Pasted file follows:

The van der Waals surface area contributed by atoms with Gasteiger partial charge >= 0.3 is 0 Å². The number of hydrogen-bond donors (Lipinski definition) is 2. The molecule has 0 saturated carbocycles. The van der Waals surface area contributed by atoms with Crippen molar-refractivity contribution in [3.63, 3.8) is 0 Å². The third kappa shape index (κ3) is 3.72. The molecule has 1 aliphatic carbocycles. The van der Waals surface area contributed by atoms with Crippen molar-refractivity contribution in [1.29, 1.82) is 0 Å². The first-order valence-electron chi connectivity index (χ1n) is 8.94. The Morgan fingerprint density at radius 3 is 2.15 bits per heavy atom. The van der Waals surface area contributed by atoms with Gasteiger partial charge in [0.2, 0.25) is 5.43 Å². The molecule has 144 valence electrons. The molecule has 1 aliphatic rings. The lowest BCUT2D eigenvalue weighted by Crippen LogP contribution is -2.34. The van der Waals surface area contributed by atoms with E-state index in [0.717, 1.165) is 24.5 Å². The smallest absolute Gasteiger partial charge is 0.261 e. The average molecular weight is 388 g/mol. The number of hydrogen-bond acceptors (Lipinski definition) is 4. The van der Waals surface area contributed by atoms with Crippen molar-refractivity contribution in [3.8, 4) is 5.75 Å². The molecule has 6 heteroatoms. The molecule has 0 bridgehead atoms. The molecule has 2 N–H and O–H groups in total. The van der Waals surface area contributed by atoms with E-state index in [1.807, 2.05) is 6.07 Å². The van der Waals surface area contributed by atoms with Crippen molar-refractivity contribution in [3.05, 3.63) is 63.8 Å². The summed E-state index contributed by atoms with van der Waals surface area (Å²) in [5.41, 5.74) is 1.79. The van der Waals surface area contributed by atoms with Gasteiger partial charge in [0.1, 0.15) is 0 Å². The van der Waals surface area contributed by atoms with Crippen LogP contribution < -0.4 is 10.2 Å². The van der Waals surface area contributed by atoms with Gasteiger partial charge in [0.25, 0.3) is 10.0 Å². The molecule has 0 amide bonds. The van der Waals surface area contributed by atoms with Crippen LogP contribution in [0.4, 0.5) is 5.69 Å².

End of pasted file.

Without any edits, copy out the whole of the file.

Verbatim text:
The van der Waals surface area contributed by atoms with Gasteiger partial charge >= 0.3 is 0 Å². The number of hydrogen-bond donors (Lipinski definition) is 2. The molecule has 0 saturated carbocycles. The van der Waals surface area contributed by atoms with Crippen molar-refractivity contribution in [3.63, 3.8) is 0 Å². The third kappa shape index (κ3) is 3.72. The molecule has 1 aliphatic carbocycles. The van der Waals surface area contributed by atoms with Crippen molar-refractivity contribution in [1.29, 1.82) is 0 Å². The first-order valence-electron chi connectivity index (χ1n) is 8.94. The Morgan fingerprint density at radius 3 is 2.15 bits per heavy atom. The van der Waals surface area contributed by atoms with Gasteiger partial charge in [0.2, 0.25) is 5.43 Å². The molecule has 144 valence electrons. The molecule has 1 aliphatic rings. The lowest BCUT2D eigenvalue weighted by Crippen LogP contribution is -2.34. The van der Waals surface area contributed by atoms with E-state index in [0.717, 1.165) is 24.5 Å². The smallest absolute Gasteiger partial charge is 0.261 e. The average molecular weight is 388 g/mol. The number of hydrogen-bond acceptors (Lipinski definition) is 4. The van der Waals surface area contributed by atoms with Crippen molar-refractivity contribution in [3.8, 4) is 5.75 Å². The molecule has 6 heteroatoms. The molecule has 0 bridgehead atoms. The molecule has 2 N–H and O–H groups in total. The van der Waals surface area contributed by atoms with E-state index in [1.807, 2.05) is 6.07 Å². The van der Waals surface area contributed by atoms with Crippen molar-refractivity contribution in [3.05, 3.63) is 63.8 Å². The summed E-state index contributed by atoms with van der Waals surface area (Å²) in [5.41, 5.74) is 1.79. The van der Waals surface area contributed by atoms with Gasteiger partial charge in [0.1, 0.15) is 0 Å². The van der Waals surface area contributed by atoms with Crippen LogP contribution < -0.4 is 10.2 Å². The van der Waals surface area contributed by atoms with Gasteiger partial charge in [0.25, 0.3) is 10.0 Å². The molecule has 0 amide bonds. The van der Waals surface area contributed by atoms with Crippen LogP contribution in [0.4, 0.5) is 5.69 Å².